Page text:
The solution to that problem is create a new paragraph style called "MyNoteFirstLine", linked to the original "MyNote" style:


To this new "MyNoteFirstLine" style we then attach our list style:


By linking it to the original "MyNote" style, we ensure that there is still a single place that defines all of the "normal" Note formatting. So, if we want to change, say, the background of our notes, we will only need to modify the "MyNote" style, and the changes will cascade through to the "MyNoteFirstLine" style. By Setting the Next Style also to the MyNote style, we ensure that only the first paragraph of our note gets the Note: caption, and that we can continue the note without the static Note caption being generated.

So, here's the final result. We apply the "MyNoteFirstLine" paragraph style to initiate a Note:


Then we type some text. Once we hit Enter, a new "MyNote" paragraph is created:


and the result is a note spanning two paragraphs, with only the first paragraph having the static NOTE: caption.

Obviously, there is now too much white space between the paragraphs within the note. That's because both the "MyNote" as well as the "MyNoteFirstLine" styles have the same settings for "Indents and spacing". However, it is trivial to tweak the settings to achieve a more normal spacing.

To do so, you simply have to modify the "MyNote" style and decrease the spacing that appears above the paragraph. That change will of course cascade through to the "MyNoteFirstLine" paragraph style. But we do want to make sure that the spacing occurs above all "MyNoteFirstLine" paragraphs in order to separate the Note from the normal paragraphs.

So, instead, we need to specify the spacing to appear above the "MyNoteFirstLine" paragraph style. You likely also want to decrease the spacing below the "MyNoteFirstLine" paragraph style in order to make it appear more closely to the remaining paragraphs in the note.

We will leave this as an exercise to te reader.


This might seem like a long post, but it an be quickly summarized: To create a note like this you:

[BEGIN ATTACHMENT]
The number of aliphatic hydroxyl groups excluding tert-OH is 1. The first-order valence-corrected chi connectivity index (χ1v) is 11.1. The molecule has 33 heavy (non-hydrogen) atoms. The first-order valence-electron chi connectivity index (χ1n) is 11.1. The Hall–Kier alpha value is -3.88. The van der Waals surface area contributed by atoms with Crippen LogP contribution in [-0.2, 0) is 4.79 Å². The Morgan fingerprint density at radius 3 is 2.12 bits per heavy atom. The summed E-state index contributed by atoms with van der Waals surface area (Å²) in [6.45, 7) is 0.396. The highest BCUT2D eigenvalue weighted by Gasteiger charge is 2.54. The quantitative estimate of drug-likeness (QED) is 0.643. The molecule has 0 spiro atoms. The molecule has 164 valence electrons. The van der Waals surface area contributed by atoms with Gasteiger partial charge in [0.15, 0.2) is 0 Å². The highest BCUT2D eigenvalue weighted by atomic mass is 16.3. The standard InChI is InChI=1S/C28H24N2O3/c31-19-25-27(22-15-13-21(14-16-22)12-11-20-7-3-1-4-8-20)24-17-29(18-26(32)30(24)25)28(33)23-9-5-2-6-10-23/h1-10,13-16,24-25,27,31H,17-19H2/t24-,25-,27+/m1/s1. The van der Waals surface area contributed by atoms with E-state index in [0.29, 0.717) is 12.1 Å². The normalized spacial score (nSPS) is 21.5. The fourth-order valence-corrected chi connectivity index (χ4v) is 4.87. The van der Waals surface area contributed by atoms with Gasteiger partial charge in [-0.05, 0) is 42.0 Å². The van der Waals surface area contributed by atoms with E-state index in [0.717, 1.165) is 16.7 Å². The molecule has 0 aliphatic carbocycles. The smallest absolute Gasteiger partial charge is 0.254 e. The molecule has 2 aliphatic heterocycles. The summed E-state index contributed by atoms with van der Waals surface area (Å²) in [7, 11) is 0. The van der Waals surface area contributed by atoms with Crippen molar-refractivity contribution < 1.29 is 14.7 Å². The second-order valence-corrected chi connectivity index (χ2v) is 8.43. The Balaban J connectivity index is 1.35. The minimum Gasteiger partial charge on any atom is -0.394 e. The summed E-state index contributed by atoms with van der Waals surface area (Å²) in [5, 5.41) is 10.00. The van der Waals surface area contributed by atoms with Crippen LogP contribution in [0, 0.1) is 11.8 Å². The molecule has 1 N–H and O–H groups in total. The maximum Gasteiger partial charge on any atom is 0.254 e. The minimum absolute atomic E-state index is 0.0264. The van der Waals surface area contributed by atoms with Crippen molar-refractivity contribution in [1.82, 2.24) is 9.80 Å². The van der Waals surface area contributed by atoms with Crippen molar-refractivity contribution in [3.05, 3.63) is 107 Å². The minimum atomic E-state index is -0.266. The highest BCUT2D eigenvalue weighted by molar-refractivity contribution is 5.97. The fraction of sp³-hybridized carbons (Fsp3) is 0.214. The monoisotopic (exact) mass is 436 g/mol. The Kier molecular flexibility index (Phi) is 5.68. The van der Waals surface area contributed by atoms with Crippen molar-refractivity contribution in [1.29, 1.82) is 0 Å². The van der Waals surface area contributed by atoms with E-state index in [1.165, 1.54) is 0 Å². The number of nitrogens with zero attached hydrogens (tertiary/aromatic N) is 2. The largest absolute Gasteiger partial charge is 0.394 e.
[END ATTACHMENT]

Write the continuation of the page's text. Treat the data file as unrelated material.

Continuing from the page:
• Create a generic "Note" style
  • Base a "First" paragraph style off the "Note" style by linking to it, and make sure the Next style is the Note style.
  • Create a character style for the Note caption.
  • Create a list style for the Note caption and configure it to use the character style. Then, attach the list style to "First" paragraph style

Random RDBMS and SQL Myths debunked

A few times now, I've been wanting to write this down. I know: a lot of people will go *shrug*. Others may find me pedantic. Some of will say I'm being a smart-ass. Whatever...but I just got to write down a few of these common misconceptions that keep floating around.

None of these misconceptions are really harmful - in most cases, they do not lead to misunderstanding or miscommunication. However, when you are writing about these subjects, you'll often find that a sloppy definition you used in some place will bite you in the tail, and make it harder to explain something later on. So, that is why I from time to time get kind of obsessed with finding just the right words.

I'm not pretending I have the right words though. But there are a few informal ways of saying things that at a glance look right but are in fact wrong. Here's a random list of some of them:

PRIMARY KEY and UNIQUE constraints are unique indexes

Wrong - an index is just a convenient implementation to detect duplicate entries, and this is used by all RDBMS-es I am familiar with to implement PRIMARY KEY and UNIQUE constraints. However, the fact that there is a distinction is evident in for example the Oracle SQL syntax. For example, in ALTER TABLE ... DROP CONSTRAINT you can specify whether the associated index should be kept or also discarded.

Some people argue that it does not make sense to make the distinction in case the RDBMS does not maintain the constraint and index as separate objects. (This is the case in for example MySQL.)

Well, maybe...but I disagree. When I think about constraints, I'm thinking about business rules and guarding them to maintain database integrity. When talking about indexes, I'm thinking about performance and access paths. Quite different things, and in my opinion a shame to throw away the words to express the difference in my opinion.

A table consists of rows and columns

No - there is nothing wrong with an empty table. In other words, it does not consist of rows. It may or may not contain rows, but that is a different story.

A scalar subquery returns one column and one row

Wrong - first of all, a scalar subquery may return zero rows, in which case it evaluates to null, which is perfectly valid. But there is more to it.

Whether something is or is not a subquery is matter of syntaxis. The SQL grammer is defined so that if you encounter a query between parenthesis where a scalar value is appropriate, then that query (including the parentheses) will be parsed as a scalar subquery. In other words, the text satisfies the production rule for the non-terminal symbol "scalar subquery".

The parser will usually be smart enough to verify whether the subquery yields one column, but the number of rows returned is a runtime affair.